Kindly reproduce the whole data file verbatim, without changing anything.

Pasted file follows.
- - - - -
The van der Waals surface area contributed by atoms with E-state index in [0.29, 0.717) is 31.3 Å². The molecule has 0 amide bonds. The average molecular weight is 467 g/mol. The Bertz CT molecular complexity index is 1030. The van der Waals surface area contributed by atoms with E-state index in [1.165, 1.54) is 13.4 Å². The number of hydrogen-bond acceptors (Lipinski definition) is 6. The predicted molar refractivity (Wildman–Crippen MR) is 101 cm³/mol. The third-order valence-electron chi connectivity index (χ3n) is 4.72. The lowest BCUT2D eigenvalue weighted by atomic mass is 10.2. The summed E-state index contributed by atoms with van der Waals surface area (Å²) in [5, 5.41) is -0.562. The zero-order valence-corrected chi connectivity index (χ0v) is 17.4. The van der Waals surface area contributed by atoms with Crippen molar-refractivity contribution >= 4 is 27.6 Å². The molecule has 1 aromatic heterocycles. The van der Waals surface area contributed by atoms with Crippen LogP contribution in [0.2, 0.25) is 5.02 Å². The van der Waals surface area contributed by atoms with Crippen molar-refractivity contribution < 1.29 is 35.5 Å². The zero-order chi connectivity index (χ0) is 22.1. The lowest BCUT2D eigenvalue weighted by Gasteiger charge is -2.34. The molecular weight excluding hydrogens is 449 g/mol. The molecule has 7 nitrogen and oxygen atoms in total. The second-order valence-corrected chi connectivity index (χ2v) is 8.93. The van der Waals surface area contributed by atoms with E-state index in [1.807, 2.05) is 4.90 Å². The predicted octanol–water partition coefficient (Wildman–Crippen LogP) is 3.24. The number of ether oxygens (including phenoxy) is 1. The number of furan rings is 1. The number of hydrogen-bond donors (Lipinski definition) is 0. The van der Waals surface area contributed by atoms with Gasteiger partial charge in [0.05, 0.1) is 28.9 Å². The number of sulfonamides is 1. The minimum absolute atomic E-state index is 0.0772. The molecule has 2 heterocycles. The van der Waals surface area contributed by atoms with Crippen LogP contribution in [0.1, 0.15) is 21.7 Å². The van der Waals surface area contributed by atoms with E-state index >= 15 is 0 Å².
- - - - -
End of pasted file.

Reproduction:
The van der Waals surface area contributed by atoms with E-state index in [0.29, 0.717) is 31.3 Å². The molecule has 0 amide bonds. The average molecular weight is 467 g/mol. The Bertz CT molecular complexity index is 1030. The van der Waals surface area contributed by atoms with E-state index in [1.165, 1.54) is 13.4 Å². The number of hydrogen-bond acceptors (Lipinski definition) is 6. The predicted molar refractivity (Wildman–Crippen MR) is 101 cm³/mol. The third-order valence-electron chi connectivity index (χ3n) is 4.72. The lowest BCUT2D eigenvalue weighted by atomic mass is 10.2. The summed E-state index contributed by atoms with van der Waals surface area (Å²) in [5, 5.41) is -0.562. The zero-order valence-corrected chi connectivity index (χ0v) is 17.4. The van der Waals surface area contributed by atoms with Crippen molar-refractivity contribution >= 4 is 27.6 Å². The molecule has 1 aromatic heterocycles. The van der Waals surface area contributed by atoms with Crippen LogP contribution in [0.2, 0.25) is 5.02 Å². The van der Waals surface area contributed by atoms with Crippen molar-refractivity contribution < 1.29 is 35.5 Å². The zero-order chi connectivity index (χ0) is 22.1. The lowest BCUT2D eigenvalue weighted by Gasteiger charge is -2.34. The molecular weight excluding hydrogens is 449 g/mol. The molecule has 7 nitrogen and oxygen atoms in total. The second-order valence-corrected chi connectivity index (χ2v) is 8.93. The van der Waals surface area contributed by atoms with E-state index in [1.807, 2.05) is 4.90 Å². The predicted octanol–water partition coefficient (Wildman–Crippen LogP) is 3.24. The number of ether oxygens (including phenoxy) is 1. The number of furan rings is 1. The number of hydrogen-bond donors (Lipinski definition) is 0. The van der Waals surface area contributed by atoms with Gasteiger partial charge in [0.05, 0.1) is 28.9 Å². The number of sulfonamides is 1. The minimum absolute atomic E-state index is 0.0772. The molecule has 2 heterocycles. The van der Waals surface area contributed by atoms with Crippen LogP contribution in [0.1, 0.15) is 21.7 Å². The van der Waals surface area contributed by atoms with E-state index >= 15 is 0 Å².